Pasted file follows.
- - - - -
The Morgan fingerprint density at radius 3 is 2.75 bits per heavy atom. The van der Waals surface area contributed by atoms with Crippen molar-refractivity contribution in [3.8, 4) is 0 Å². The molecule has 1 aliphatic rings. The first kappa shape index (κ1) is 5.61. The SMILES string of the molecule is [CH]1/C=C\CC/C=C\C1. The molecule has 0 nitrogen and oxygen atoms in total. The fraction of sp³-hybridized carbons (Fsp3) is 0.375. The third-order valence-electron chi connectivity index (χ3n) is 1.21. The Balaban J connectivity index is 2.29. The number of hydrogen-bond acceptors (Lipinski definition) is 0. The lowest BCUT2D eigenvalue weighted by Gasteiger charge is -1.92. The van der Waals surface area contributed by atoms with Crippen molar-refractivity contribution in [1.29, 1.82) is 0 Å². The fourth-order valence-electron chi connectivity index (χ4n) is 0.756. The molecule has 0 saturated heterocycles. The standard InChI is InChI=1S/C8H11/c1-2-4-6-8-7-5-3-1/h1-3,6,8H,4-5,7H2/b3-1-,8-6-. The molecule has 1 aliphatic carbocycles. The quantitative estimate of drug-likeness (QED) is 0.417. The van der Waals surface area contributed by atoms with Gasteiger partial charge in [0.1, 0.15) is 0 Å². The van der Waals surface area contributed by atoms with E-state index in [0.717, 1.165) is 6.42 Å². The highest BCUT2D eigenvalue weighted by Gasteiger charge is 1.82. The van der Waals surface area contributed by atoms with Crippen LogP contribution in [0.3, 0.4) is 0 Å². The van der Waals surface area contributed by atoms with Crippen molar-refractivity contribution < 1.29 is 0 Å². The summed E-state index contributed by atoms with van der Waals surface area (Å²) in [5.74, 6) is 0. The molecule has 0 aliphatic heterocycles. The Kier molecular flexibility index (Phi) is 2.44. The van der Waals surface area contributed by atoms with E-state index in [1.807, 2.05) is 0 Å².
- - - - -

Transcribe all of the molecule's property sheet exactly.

The Morgan fingerprint density at radius 3 is 2.75 bits per heavy atom. The van der Waals surface area contributed by atoms with Crippen molar-refractivity contribution in [3.8, 4) is 0 Å². The molecule has 1 aliphatic rings. The first kappa shape index (κ1) is 5.61. The SMILES string of the molecule is [CH]1/C=C\CC/C=C\C1. The molecule has 0 nitrogen and oxygen atoms in total. The fraction of sp³-hybridized carbons (Fsp3) is 0.375. The third-order valence-electron chi connectivity index (χ3n) is 1.21. The Balaban J connectivity index is 2.29. The number of hydrogen-bond acceptors (Lipinski definition) is 0. The lowest BCUT2D eigenvalue weighted by Gasteiger charge is -1.92. The van der Waals surface area contributed by atoms with Crippen molar-refractivity contribution in [1.29, 1.82) is 0 Å². The fourth-order valence-electron chi connectivity index (χ4n) is 0.756. The molecule has 0 saturated heterocycles. The standard InChI is InChI=1S/C8H11/c1-2-4-6-8-7-5-3-1/h1-3,6,8H,4-5,7H2/b3-1-,8-6-. The molecule has 1 aliphatic carbocycles. The quantitative estimate of drug-likeness (QED) is 0.417. The van der Waals surface area contributed by atoms with Gasteiger partial charge in [0.1, 0.15) is 0 Å². The van der Waals surface area contributed by atoms with E-state index in [0.717, 1.165) is 6.42 Å². The highest BCUT2D eigenvalue weighted by Gasteiger charge is 1.82. The van der Waals surface area contributed by atoms with Crippen LogP contribution in [0.3, 0.4) is 0 Å². The van der Waals surface area contributed by atoms with Crippen molar-refractivity contribution < 1.29 is 0 Å². The summed E-state index contributed by atoms with van der Waals surface area (Å²) in [5.74, 6) is 0. The molecule has 0 aliphatic heterocycles. The Kier molecular flexibility index (Phi) is 2.44. The van der Waals surface area contributed by atoms with E-state index in [1.807, 2.05) is 0 Å².